Could Onboard Carbon Capture Extend the Life of Fossil Bunkers?
Onboard carbon capture is the only technology that can make conventional marine fuels compatible with emissions goals, and some technologists think it could be a way out of the maritime industry's future-fuel dilemma. Its prospects come down to thorny engineering questions: Will the plant fit on board? Will there be enough space and deadweight to hold the CO2? And where will the captured carbon go when it is offloaded? All will require significant investment and R&D to address.
ABS predicts that investment in onboard carbon capture will increase over the next decade as carbon regulations increase and markets for carbon become more mature, and it has presented a positive outlook for the technology.
"We consider it an interesting solution worth investigation," says Georgios Plevrakis, VP of Global Sustainability at ABS. "It has many challenges with regard to application, optimization, power management and storage. If you look at the most mature technologies now, which are amine-based chemical absorption systems, they take considerable extra power to run. And for every tonne of fuel you consume, you produce three tonnes of CO2 to store, which takes up about three cubic meters of space [if liquefied]."
Given the technical challenges, DNV assesses that onboard carbon capture will have a relatively limited role to play in the green transition. "We try not to rule anything out when it comes to this decarbonization quest, and we do engage in some onboard carbon capture projects," says DNV Maritime CEO Knut Ørbeck-Nilssen. "Personally, I think it makes a lot more sense to try and do [carbon capture] on shore, because you get a different scaling effect and it's easier with the technology to do it at onshore facilities. Whether onboard carbon capture will play a major part I think is doubtful."
Others predict that carbon capture could have practical niche applications in shipboard service. For example, LNG carriers - which run on the boil-off gas from their own cargo tanks - will continue to burn natural gas for the foreseeable future and might benefit from carbon capture, says Rolf Stiefel, Regional Chief Executive for Bureau Veritas M&O. Similarly, short-sea operators who can offload captured carbon frequently - before the weight of the CO2 builds up - might see some benefit.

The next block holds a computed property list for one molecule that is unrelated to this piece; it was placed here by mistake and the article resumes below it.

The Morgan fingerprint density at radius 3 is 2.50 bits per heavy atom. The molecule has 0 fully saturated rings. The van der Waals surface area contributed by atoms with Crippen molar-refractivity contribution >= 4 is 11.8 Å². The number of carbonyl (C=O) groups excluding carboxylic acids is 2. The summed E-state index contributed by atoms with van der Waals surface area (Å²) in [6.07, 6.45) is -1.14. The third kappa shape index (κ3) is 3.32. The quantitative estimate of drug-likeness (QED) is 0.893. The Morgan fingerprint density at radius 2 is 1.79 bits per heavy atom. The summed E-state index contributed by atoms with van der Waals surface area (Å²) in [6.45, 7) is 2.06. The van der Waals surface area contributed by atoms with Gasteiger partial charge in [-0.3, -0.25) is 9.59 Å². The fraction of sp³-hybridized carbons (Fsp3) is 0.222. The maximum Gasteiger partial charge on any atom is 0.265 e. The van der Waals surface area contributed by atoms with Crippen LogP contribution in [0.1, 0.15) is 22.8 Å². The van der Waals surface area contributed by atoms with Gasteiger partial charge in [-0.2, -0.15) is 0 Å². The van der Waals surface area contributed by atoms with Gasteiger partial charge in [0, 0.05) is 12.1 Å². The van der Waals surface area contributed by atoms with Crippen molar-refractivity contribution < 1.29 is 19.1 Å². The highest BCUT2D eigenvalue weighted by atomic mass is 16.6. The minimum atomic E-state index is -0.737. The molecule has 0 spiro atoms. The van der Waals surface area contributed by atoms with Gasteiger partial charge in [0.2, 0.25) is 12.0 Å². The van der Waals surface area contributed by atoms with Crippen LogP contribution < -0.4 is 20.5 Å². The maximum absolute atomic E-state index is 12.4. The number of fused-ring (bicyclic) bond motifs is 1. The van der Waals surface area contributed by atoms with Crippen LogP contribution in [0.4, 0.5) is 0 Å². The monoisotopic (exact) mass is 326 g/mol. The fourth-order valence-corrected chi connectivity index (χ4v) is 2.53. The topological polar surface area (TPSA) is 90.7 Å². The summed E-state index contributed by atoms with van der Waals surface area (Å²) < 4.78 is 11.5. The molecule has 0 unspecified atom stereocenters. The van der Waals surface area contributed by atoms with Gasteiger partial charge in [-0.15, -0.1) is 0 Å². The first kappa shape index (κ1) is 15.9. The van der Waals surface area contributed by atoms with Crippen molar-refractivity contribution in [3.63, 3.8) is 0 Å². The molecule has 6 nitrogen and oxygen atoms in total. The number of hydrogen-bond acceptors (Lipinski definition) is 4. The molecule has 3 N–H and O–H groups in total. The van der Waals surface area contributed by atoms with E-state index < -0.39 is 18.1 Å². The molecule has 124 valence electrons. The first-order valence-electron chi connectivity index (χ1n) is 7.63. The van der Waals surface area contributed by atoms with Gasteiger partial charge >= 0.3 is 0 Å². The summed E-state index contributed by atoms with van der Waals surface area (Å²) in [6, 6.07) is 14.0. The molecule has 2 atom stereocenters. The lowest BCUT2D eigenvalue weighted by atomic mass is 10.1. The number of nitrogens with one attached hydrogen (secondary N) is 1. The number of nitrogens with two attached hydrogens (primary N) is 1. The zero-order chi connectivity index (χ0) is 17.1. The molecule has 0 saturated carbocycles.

Onboard carbon capture is also more than just an on/off proposition, and there may be sweet spots where capturing a portion of the CO2 from the exhaust gas helps an existing vessel meet a specific emissions target. Partial emissions capture saves on cost, weight and volume, since the plant required would be smaller.
One other niche application might be particularly practical, according to Torleif Stokke, head of commercialization at Alma Clean Power. Solid oxide fuel cells (SOFCs) can transform natural gas into electrical energy at high efficiency, and the exhaust gas is a high-purity stream of CO2 and water. With relatively little separation, this carbon stream could be captured and stored on board. "The carbon capture discussions are much more relevant when you have a stream of CO2 which is already concentrated," says Stokke.
Work is well under way on developing carbon capture plants for onboard use. Value Maritime already has several reference installations in operation, and multiple major shipyards are designing their own systems, including Samsung Heavy Industries. Qingdao-based scrubber maker Headway has designed a far smaller system for shipboard use, which it believes will make the technology viable for installation. Thanks to a new agitation tank design, the footprint is a fraction of that needed for other alternatives, according to spokesman Mike Zhang.
However the concept of onboard carbon capture looks today, BV's Rolf Stiefel notes that engineering developments can change the prospects of a new technology in unexpected ways. After all, sulfur scrubbers were once widely considered too bulky and impractical to use on ships - before enterprising marine engineers figured out how to make them into a compact, economically-efficient way to keep HFO viable.